Is there anything cuter than the first time a little one yells, "Throw me something, mister!" or gets the piece of king cake with a plastic baby inside? We know some have the impression that Mardi Gras is an adult-only celebration, but we’re here to set the record straight. Mardi Gras is first and foremost for families and always has been. For generations, families have been bringing their ladders to parades so kids can catch throws, oohing and aahing at Mardi Gras royalty, pointing out Big Shot and the Boeuf Gras to the smaller ones, and dancing with the marching bands.
If you come with the family, you’d be smart to stay away from the French Quarter or Canal Street during Mardi Gras. Avoid the hard-core partiers and set up your stuff on St. Charles Avenue between First Street and Napoleon Avenue where the parade attendees are all families. Make sure you know where the bathrooms are. Close proximity to a port-o-potty is essential.
Mardi Gras can be crowded, so it's always a good idea to come up with a plan in the event that you get separated from your child, Write your last name and phone number on your children’s arms with an indelible pen, designate a location to meet in case you get separated, and instruct them to go to the police if they forget where you agreed to meet. Another thing: floats are massive and should be treated with the same respect as cars, so make sure children are aware and that they don't get too close to the side of a float to try to catch beads. Marching bands also require the full width of the road, so don't be surprised if a member of the team instructs you to get back to the curb. It's for your own safety so that you don't get hit by an instrument in passing.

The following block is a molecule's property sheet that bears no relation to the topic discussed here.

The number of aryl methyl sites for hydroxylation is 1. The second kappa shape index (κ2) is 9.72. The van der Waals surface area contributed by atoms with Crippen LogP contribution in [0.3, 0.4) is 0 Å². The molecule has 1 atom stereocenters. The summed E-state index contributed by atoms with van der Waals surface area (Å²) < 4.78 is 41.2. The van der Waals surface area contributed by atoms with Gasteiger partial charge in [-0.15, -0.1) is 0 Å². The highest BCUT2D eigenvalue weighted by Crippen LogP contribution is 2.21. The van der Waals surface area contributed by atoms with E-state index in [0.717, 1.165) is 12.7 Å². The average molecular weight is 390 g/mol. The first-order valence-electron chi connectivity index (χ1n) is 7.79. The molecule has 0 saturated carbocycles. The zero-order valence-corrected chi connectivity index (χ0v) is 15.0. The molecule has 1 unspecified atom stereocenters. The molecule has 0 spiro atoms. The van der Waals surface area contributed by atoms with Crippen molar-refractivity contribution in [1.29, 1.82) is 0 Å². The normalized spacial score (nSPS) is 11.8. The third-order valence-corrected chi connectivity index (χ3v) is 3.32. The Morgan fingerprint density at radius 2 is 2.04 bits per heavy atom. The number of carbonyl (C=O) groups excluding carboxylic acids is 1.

Parades can get stalled and last longer than you anticipate. Come prepared with snacks, water, juice boxes, toilet paper, wet wipes, rain ponchos, sunscreen and bandages.
Want to catch lots of throws? Costume the kids – especially on Fat Tuesday. Families come in costumes like all the characters from the Wizard of Oz and as a family of dalmatians with grandma as Cruella Deville. We’ve also seen expectant moms dressed as Fabergé eggs and Humpty Dumpty. At parades before Mardi Gras day, it’s enough to dress your kids in Mardi Gras colors (purple, green and gold rugby shirts and hair bows). Also, make sure everybody’s wearing close-toed shoes, and pack layers so you can take off or put on accordingly.
There's more to Mardi Gras than gathering loot at parades. Take your children to the Carnival exhibit at The Presbytère on Jackson Square and explore two floors of Mardi Gras history, or visit Mardi Gras World and see how floats are made. Vue Orleans offers not only an astounding 360-degree view of New Orleans, but is also filled with local history that's highlighted in the indoor exhibit area. Educate your children on the history of Mardi Gras Indians, who debut elaborate suits on Mardi Gras Day.